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More On Ohio Medication Discussions

Published: April 20, 2015 10:47 am ET

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Earlier this year, the Ohio State Racing Commission began hearing presentations from a wide variety of individuals concerning the development of model medication rules based upon scientific and fact-based analysis.

“The Ohio State Racing Commission values input from all parties within both the Ohio Thoroughbred and Ohio Standardbred racing communities in order to move forward into developing a sound medication policy,” said OSRC Chairman Robert K. Schmitz.

At the February OSRC meeting, Edward J. Martin, president of the Association of Racing Commissioners International, and Dr. Dionne Benson, executive director for the Racing Medication and Testing Consortium, expressed their opinions on the current research methodology and passage of model medication rules.

Martin stressed his support for adoption of rules that would have all trainers in all jurisdictions racing under the same medication protocols. Martin is also in favour of out-of-competition testing of horses in order to detect possible future lameness or injuries due to racing.

Dr. Benson enlightened the audience concerning the testing procedures at the RMTC-accredited Consumer Analytical Laboratory at the Ohio Dept. of Agriculture (Reynoldsburg), where all of Ohio’s racehorses’ blood and urine samples are tested.

Six personalities from the Ohio racing industry expounded on these same issues at the OSRC March meeting. Phil Langley and Mike Tanner, representing the United States Trotting Association; Dave Basler, executive director of the Horsemen’s Benevolent and Protective Association and Thoroughbred trainer William Cowans; along with Standardbred conditioner Virgil Morgan Jr. and Renee Mancino, Ohio Harness Horseman’s Association executive director, all expressed their views on the aforementioned subjects.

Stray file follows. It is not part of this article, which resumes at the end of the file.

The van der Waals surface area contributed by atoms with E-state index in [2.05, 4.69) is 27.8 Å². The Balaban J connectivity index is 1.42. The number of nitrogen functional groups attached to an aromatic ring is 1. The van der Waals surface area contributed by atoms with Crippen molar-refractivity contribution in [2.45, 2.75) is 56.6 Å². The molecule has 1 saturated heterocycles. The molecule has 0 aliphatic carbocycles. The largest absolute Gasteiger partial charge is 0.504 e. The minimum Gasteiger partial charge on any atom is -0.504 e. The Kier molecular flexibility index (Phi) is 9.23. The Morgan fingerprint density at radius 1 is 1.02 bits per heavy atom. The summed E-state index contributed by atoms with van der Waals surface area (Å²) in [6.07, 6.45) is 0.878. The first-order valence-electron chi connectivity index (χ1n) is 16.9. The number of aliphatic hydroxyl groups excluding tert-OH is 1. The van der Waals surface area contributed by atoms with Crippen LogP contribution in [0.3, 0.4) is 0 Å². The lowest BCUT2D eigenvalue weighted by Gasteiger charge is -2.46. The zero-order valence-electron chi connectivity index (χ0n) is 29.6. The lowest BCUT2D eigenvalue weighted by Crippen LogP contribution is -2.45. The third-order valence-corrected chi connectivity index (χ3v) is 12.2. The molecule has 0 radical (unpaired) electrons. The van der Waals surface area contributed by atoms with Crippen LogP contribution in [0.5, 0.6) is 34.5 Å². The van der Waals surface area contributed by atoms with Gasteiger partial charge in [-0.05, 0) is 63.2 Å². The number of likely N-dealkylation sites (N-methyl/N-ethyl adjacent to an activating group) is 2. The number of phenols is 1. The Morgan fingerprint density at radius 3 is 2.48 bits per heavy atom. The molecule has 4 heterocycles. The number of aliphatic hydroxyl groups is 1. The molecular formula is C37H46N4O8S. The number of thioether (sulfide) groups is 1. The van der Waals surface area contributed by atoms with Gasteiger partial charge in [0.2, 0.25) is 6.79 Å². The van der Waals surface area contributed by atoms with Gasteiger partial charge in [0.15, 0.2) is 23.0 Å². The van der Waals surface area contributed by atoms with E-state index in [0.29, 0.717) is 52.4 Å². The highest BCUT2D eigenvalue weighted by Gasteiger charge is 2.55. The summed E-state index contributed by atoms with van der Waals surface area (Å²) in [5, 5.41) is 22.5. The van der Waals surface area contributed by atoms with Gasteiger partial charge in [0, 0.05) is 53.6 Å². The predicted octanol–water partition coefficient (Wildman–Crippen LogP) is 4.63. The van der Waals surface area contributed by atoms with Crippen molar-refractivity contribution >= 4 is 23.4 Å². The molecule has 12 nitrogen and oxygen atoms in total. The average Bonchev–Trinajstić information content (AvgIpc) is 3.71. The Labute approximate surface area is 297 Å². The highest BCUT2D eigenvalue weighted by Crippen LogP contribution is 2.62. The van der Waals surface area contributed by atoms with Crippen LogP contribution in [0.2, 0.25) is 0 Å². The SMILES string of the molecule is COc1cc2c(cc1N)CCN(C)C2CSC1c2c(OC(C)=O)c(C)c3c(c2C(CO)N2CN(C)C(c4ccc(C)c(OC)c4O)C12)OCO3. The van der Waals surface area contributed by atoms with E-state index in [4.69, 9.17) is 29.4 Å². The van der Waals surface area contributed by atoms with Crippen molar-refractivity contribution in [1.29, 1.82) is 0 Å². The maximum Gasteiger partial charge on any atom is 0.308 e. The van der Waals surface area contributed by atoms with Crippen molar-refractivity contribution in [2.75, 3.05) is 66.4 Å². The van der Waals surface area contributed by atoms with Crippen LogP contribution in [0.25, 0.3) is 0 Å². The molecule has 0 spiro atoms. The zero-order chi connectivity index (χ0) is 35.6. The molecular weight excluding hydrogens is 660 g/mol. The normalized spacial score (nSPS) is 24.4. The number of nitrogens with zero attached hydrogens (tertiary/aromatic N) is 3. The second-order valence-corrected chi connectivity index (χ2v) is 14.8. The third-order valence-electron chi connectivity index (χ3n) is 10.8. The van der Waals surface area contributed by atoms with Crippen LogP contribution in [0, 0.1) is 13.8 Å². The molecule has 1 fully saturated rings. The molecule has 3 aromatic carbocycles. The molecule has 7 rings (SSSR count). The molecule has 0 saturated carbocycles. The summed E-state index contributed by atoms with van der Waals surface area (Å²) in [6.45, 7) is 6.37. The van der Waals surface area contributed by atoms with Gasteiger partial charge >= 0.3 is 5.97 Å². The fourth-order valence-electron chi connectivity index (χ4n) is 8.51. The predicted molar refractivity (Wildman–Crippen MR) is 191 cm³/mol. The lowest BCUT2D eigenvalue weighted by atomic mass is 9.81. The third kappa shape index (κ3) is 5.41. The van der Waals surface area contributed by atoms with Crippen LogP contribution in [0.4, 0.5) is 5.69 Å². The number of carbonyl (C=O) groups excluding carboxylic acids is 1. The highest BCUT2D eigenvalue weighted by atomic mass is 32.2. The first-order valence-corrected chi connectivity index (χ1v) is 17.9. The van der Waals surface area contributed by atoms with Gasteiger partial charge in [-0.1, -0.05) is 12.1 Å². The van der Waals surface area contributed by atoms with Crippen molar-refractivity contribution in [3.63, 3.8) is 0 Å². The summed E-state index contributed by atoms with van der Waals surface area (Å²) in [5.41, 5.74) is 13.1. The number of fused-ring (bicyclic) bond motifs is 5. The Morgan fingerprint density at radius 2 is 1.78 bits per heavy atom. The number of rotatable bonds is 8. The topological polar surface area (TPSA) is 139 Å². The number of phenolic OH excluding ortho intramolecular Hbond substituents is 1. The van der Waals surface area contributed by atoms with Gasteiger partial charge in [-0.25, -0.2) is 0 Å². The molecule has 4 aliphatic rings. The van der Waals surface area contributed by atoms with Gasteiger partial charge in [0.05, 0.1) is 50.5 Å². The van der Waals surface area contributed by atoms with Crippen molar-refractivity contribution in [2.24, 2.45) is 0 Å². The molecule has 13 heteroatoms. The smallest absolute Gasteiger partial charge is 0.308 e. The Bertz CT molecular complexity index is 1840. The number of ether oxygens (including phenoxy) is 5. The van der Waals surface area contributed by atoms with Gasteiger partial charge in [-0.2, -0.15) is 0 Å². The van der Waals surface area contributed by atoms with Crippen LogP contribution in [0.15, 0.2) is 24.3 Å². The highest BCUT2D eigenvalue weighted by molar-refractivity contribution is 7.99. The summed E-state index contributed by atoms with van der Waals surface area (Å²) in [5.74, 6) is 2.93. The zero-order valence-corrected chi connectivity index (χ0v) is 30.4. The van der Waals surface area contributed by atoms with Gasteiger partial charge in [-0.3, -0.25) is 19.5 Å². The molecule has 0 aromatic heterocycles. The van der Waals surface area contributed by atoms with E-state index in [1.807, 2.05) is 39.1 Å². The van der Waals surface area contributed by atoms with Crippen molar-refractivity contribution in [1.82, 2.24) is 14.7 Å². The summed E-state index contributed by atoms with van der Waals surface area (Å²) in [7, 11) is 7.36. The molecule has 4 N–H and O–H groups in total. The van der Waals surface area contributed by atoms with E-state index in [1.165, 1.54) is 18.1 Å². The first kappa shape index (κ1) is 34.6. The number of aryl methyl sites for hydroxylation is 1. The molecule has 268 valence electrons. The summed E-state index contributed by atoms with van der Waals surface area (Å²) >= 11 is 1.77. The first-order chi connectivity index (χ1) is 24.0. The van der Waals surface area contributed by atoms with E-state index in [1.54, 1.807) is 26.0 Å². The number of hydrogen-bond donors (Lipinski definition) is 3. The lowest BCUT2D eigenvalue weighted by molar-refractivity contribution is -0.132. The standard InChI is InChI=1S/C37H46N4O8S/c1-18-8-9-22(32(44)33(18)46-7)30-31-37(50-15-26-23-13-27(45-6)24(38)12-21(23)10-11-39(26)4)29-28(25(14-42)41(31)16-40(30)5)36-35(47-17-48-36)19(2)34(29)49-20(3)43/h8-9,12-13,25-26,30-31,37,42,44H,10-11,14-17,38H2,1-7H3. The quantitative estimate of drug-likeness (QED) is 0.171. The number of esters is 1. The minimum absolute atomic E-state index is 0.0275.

"Published research should be the basis for any changes to medication threshold levels," Basler stressed. "Medication policies should be about protecting the welfare and safety of the horse based upon science, not hype. Policies should be established via a completely transparent process with input from all interested parties. We applaud the OSRC for its measured approach on this issue."

Langley and Tanner discussed the need for varying rules between the Standardbred and Thoroughbred breeds, based on the variances in training and race of those equine athletes. Morgan, one of Ohio’s leading harness racing conditioners, discussed the differences in training regimes between the breeds, while Mancino reiterated the need for uniform rules and testing applications.

Cowans, one of the Buckeye State’s top Thoroughbred trainers, expressed dissatisfaction with the RMTC’s process, adding that “no medication in horses? That’s like saying no medication in humans.”

At the April 28 OSRC meeting (10 a.m., 19th floor, Riffe Center, 77 South High St. Columbus), five veterinarians have been invited to speak and will present their views regarding medication protocols for both the Thoroughbred and Standardbred racing industries. They will also provide their insight into the Racing Commissioners International and Racing Medication and Testing Consortium controlled therapeutic medication proposals.

The veterinarians scheduled to attend include:

  • Dr. John Reichert, partner/practitioner at the Woodland Run Equine Clinic in Grove City.

  • Dr. Dan Wilson, partner/practitioner at the Cleveland Equine Clinic specializing in racetrack Standardbreds, equine anesthesia, and racing medications and testing.

  • Dr. John Piehowicz, practitioner/owner at Cincinnati Equine, LLC, whose client list includes Kentucky Derby and Breeders’ Cup winning conditioners.

  • Dr. Brett Berthold, owner/practitioner at the Cleveland Equine Clinic whose area of focus includes lameness evaluation, respiratory health and MRI.

  • Dr. Clara Fenger, a founding member of North American Association of Racetrack Veterinarians and a practitioner in central Kentucky.


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